Aishwarya's big interview: The unbearable blandness of the Bollywood diva

"What are your favourites when you come to a restaurant like this?" asks David Frost as he and Aishwarya Rai settle down for meal at an Indian restaurant toward the end of their Al Jazeera interview. It's the ultimate softball question, the kind that sets up a celebrity to reveal something cute and personal, maybe even a wee bit funny.

Ash opts for neither.

"That's a tricky question. When it comes to food, I love my food, I am comfortable with my foods. I have never dieted. Never. I really enjoy food," she says, rambling on for excruciating minutes without ever answering the burning question. She enjoys all kinds of cuisine, "but there is something about Indian food. It's something we've all grown up with. It's so easily available anywhere in the world now…. But I am easy with food. I'm really not a very fussy eater."

After gently probing into Mrs Rai Bachchan's claim that she's never, ever dieted or exercised — eye roll alert!— Frost returns valiantly to hot-button issue of food preference: "If you had to write down the last meal on earth, what would be the perfect Indian meal for you?"

A screengrab from David Frost's interview with Ashwarya Rai.

Crumbling under the heat of interrogation, Aishwarya finally gives up the goods: "I've never thought about it so strongly. I guess just basic food cooked by my mother. Very basic. Simple rice, dal, maybe a fish or a chicken curry made by my mother. I would love that. Simple basic food."

OMG, stop the presses! Aishwarya Rai confesses to loving ma ke haath ka khana!

The absurd exchange reveals a well-known but rarely acknowledged truth: interviews with top Bollwood actresses ought to be a prescribed cure for insomnia. Bigger the name, duller their answers. And more boiler plate.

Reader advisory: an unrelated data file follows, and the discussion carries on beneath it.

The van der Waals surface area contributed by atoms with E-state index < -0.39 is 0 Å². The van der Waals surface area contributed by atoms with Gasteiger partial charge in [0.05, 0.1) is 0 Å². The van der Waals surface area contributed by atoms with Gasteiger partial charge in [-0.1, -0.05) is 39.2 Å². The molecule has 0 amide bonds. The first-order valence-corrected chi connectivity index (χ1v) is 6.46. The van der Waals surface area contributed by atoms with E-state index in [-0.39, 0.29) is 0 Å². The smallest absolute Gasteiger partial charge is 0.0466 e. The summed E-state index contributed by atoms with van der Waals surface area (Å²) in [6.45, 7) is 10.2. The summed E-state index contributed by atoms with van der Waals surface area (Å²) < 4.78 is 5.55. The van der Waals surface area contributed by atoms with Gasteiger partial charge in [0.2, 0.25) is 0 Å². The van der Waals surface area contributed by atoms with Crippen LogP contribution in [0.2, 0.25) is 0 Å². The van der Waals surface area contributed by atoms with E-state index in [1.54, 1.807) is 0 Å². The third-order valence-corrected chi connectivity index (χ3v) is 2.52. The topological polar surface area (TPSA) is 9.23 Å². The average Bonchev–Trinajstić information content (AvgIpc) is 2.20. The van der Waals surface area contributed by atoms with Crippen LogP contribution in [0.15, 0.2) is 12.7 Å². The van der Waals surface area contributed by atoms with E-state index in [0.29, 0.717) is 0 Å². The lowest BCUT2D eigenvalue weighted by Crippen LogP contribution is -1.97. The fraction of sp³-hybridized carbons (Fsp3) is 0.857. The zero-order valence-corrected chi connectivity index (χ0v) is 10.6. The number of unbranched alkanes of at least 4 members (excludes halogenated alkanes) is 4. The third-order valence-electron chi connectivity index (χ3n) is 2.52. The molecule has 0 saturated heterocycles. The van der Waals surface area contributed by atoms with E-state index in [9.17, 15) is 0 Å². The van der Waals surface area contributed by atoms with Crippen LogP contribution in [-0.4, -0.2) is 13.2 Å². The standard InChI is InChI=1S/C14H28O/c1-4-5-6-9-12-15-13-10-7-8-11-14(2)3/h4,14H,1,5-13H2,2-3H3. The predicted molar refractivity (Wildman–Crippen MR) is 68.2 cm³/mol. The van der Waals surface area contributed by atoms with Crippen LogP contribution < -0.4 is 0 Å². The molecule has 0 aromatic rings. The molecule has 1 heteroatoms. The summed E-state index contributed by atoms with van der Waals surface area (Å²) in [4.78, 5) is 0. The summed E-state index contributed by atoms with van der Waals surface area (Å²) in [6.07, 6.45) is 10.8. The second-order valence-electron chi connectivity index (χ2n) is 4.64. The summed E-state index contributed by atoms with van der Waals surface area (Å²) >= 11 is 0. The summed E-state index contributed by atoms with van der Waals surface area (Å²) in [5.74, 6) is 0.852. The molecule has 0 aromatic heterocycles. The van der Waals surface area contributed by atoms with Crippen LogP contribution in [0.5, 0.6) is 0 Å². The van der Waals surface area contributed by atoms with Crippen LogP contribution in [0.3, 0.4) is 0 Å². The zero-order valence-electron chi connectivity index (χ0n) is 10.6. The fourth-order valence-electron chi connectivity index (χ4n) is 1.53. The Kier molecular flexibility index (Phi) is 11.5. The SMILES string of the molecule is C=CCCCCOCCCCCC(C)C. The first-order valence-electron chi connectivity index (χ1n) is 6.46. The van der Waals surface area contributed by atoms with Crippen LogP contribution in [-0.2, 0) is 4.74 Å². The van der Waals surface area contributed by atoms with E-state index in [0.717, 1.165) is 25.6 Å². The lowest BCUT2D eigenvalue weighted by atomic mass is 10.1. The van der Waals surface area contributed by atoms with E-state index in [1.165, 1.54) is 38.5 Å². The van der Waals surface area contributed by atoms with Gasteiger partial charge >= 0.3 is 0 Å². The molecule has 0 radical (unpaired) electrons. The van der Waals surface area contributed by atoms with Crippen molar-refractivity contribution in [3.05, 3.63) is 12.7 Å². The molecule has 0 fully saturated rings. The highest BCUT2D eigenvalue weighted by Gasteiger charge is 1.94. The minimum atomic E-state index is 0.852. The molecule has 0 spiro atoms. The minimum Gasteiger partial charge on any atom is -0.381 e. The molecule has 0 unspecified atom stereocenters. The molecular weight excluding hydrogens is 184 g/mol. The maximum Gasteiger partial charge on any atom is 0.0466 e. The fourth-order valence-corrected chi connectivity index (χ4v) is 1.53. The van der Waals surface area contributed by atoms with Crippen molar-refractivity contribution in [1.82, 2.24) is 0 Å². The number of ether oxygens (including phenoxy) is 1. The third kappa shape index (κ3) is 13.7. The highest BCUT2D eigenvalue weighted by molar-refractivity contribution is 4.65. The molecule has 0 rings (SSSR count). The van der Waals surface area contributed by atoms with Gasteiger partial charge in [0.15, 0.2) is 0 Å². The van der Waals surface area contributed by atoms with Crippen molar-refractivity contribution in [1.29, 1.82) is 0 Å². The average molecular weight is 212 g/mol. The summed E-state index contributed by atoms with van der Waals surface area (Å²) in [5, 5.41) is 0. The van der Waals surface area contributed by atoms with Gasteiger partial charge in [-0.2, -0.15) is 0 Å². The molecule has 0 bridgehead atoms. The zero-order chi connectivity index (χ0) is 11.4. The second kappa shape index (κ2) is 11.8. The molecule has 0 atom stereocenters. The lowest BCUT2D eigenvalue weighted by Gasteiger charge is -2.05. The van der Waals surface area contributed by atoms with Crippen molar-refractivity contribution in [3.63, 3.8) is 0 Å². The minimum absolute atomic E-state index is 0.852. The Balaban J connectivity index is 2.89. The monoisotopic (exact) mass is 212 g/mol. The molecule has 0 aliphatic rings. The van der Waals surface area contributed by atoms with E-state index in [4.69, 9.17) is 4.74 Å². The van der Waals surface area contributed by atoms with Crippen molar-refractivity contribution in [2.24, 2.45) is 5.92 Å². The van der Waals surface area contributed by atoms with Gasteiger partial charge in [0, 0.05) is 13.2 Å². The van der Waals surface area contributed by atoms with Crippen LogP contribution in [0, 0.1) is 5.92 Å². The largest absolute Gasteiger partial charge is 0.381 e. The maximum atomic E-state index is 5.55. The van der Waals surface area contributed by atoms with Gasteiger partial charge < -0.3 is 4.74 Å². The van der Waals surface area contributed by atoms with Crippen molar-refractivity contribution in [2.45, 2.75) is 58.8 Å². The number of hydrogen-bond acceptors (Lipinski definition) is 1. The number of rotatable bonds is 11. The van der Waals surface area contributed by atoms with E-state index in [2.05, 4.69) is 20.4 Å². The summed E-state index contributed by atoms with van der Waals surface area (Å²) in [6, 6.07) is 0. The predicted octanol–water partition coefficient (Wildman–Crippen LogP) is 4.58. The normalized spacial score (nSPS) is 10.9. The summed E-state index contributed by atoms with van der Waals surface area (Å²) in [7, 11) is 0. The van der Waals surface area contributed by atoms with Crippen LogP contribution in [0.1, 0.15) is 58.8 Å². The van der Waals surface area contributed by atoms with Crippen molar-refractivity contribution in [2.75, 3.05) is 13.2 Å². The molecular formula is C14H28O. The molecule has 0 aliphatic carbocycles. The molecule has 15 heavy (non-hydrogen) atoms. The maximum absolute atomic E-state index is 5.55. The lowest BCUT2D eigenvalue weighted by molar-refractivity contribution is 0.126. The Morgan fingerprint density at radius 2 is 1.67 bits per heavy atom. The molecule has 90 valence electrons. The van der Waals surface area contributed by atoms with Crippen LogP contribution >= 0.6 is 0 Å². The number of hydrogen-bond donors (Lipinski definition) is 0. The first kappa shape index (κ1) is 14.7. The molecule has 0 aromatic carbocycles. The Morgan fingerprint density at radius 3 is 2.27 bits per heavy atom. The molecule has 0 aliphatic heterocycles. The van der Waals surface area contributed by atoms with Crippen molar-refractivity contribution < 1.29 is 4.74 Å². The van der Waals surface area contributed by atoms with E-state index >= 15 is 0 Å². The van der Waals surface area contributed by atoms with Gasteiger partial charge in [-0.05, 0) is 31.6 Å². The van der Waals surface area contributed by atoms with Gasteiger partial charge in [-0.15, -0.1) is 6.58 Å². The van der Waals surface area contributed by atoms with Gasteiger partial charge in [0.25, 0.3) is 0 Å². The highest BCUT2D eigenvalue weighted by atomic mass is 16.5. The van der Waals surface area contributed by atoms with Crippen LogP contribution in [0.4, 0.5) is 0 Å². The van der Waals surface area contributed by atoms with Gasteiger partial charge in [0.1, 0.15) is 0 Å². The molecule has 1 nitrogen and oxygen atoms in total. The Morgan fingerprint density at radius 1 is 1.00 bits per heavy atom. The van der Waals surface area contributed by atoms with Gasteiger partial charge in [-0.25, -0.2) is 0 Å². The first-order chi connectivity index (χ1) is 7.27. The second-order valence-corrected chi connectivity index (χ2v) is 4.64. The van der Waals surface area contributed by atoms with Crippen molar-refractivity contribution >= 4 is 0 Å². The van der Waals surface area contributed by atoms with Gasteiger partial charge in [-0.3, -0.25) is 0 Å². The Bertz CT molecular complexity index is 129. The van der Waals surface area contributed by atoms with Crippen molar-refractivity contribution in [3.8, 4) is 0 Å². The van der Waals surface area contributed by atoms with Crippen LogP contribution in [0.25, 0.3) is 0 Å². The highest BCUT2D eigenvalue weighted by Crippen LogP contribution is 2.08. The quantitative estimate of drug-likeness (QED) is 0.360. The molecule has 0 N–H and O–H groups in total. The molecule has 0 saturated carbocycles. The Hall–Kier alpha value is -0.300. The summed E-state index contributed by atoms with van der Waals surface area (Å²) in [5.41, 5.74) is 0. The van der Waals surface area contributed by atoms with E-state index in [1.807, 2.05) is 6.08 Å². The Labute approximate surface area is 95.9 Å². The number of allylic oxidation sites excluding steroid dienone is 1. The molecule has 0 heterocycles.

This is Priyanka Chopra on her food preferences: "Fortunately I do not have a tendency to put on weight and can get away eating as much as I want to, which is a blessing in this industry. But even then, I’m not weight-conscious and eat well like a Punjabi kudi. I love eating ghar ka khana and am non-fussy about food."

Really, that's what it says right here in my "Complete Idiot's Guide to Being a Bollywood Diva."

The aim is never to venture an opinion — or anything that could possibly mistaken for one. No, Ash doesn't have a favourite among her Hollywood outings. She picked each for "different reasons" because she "was in a different stage in her career." And Ash has "no idea" if she has made more movies than her husband, who she insists "maybe has made a few more" — firmly squelching any notion that she may have outdone pati dev in quantity, leave alone quality of work.

This peculiar reluctance to actually "say something" is shared by almost all A-list movie actresses. Madhuri Dixit has "no answer" as to whether she would do a Dirty Picture. Katrina Kaif's beauty secret is "to be happy," whereas for Sridevi it's the "love of my fans and people around me." All directors are wonderful, motherhood is bliss, age is a number, blah blah, blah.

The irony is that this addiction to yawn-inducing sound-bytes makes for bad, unmemorable PR.

The men, on the other hand, have no problem mouthing off on all matters, not merely food. Bigger the name, bigger the mouth. SRK confesses to surviving on cigarettes, black coffee and tandoori chicken, routinely pisses off the Shiv Sena, and gleefully jokes that he is "Try-sexual." Ash's own father-in-law, Big B, has made waves for his many twitter faux pas, including the over-the-top display of enthusiasm when announcing  her pregnancy. Salman Khan's entire persona is based on a cavalier disregard for niceties.

In a joint interview to promote Ek Tha Tiger with Katrina Kaif, it's Khan who fields the thorny questions, while Katrina sticks carefully to the PR template. Where Kat insists they had a "logical and stylish discussion" about a blouse that became a bone of contention between the two, Sallu bluntly cuts in, "It didn't look like a blouse. It looked like a bra kind of thing!"

The only women who seem at ease speaking their mind to a degree, are either C-list sex symbols like Mallika Sherawat —who are looking for attention — or the Vidya Balans and Shabana Azmis who have built their brand as a "serious actress." The beauty queens seem doomed to play Barbie both on and off screen. So trapped are they in their 'perfect woman' image that they dare not reveal even an iota of personality that may dent the fantasy. And no degree of success is sufficient to buy the freedom to be remotely human — like say Catherine Zeta Jones who cheerfully confesses to loving "smoked salmon sandwiches on ground bread with potato chips in the middle, crushed down.”

That's blech, yes, but hallelujah, not boring. So how about it Ash? Maggi noodles — on toast with ketchup?